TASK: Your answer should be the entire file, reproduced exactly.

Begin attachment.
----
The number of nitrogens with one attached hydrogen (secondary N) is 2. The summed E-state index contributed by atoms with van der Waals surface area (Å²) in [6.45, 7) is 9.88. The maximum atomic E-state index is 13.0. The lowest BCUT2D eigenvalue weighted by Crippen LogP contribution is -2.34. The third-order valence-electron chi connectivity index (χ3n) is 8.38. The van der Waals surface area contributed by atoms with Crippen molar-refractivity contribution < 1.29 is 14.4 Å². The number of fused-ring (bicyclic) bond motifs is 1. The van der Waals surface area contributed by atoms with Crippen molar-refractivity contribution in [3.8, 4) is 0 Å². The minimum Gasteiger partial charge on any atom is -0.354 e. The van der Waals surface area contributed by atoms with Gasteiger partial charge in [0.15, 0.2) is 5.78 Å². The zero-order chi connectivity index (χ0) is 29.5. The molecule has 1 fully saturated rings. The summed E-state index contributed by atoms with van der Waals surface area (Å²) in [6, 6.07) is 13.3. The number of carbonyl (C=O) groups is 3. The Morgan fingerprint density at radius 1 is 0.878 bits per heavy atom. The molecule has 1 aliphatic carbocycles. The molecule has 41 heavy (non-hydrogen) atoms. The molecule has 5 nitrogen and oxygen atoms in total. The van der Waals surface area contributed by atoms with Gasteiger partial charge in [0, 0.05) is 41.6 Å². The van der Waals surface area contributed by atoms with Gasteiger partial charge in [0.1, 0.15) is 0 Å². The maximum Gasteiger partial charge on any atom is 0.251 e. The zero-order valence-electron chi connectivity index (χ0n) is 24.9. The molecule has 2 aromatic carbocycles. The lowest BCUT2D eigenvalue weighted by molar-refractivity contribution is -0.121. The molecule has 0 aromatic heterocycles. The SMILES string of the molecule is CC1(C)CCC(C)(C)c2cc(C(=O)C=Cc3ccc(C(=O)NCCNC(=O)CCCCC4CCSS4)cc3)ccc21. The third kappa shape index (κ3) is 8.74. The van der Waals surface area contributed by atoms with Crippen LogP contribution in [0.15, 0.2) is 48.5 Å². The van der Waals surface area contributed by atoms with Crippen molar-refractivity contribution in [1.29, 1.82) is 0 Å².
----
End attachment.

The number of nitrogens with one attached hydrogen (secondary N) is 2. The summed E-state index contributed by atoms with van der Waals surface area (Å²) in [6.45, 7) is 9.88. The maximum atomic E-state index is 13.0. The lowest BCUT2D eigenvalue weighted by Crippen LogP contribution is -2.34. The third-order valence-electron chi connectivity index (χ3n) is 8.38. The van der Waals surface area contributed by atoms with Crippen molar-refractivity contribution < 1.29 is 14.4 Å². The number of fused-ring (bicyclic) bond motifs is 1. The van der Waals surface area contributed by atoms with Crippen molar-refractivity contribution in [3.8, 4) is 0 Å². The minimum Gasteiger partial charge on any atom is -0.354 e. The van der Waals surface area contributed by atoms with Gasteiger partial charge in [0.15, 0.2) is 5.78 Å². The zero-order chi connectivity index (χ0) is 29.5. The molecule has 1 fully saturated rings. The summed E-state index contributed by atoms with van der Waals surface area (Å²) in [6, 6.07) is 13.3. The number of carbonyl (C=O) groups is 3. The Morgan fingerprint density at radius 1 is 0.878 bits per heavy atom. The molecule has 1 aliphatic carbocycles. The molecule has 41 heavy (non-hydrogen) atoms. The molecule has 5 nitrogen and oxygen atoms in total. The van der Waals surface area contributed by atoms with Gasteiger partial charge in [0, 0.05) is 41.6 Å². The van der Waals surface area contributed by atoms with Gasteiger partial charge in [0.1, 0.15) is 0 Å². The maximum Gasteiger partial charge on any atom is 0.251 e. The zero-order valence-electron chi connectivity index (χ0n) is 24.9. The molecule has 2 aromatic carbocycles. The lowest BCUT2D eigenvalue weighted by molar-refractivity contribution is -0.121. The molecule has 0 aromatic heterocycles. The SMILES string of the molecule is CC1(C)CCC(C)(C)c2cc(C(=O)C=Cc3ccc(C(=O)NCCNC(=O)CCCCC4CCSS4)cc3)ccc21. The third kappa shape index (κ3) is 8.74. The van der Waals surface area contributed by atoms with Crippen LogP contribution in [0.15, 0.2) is 48.5 Å². The van der Waals surface area contributed by atoms with Crippen molar-refractivity contribution in [1.29, 1.82) is 0 Å².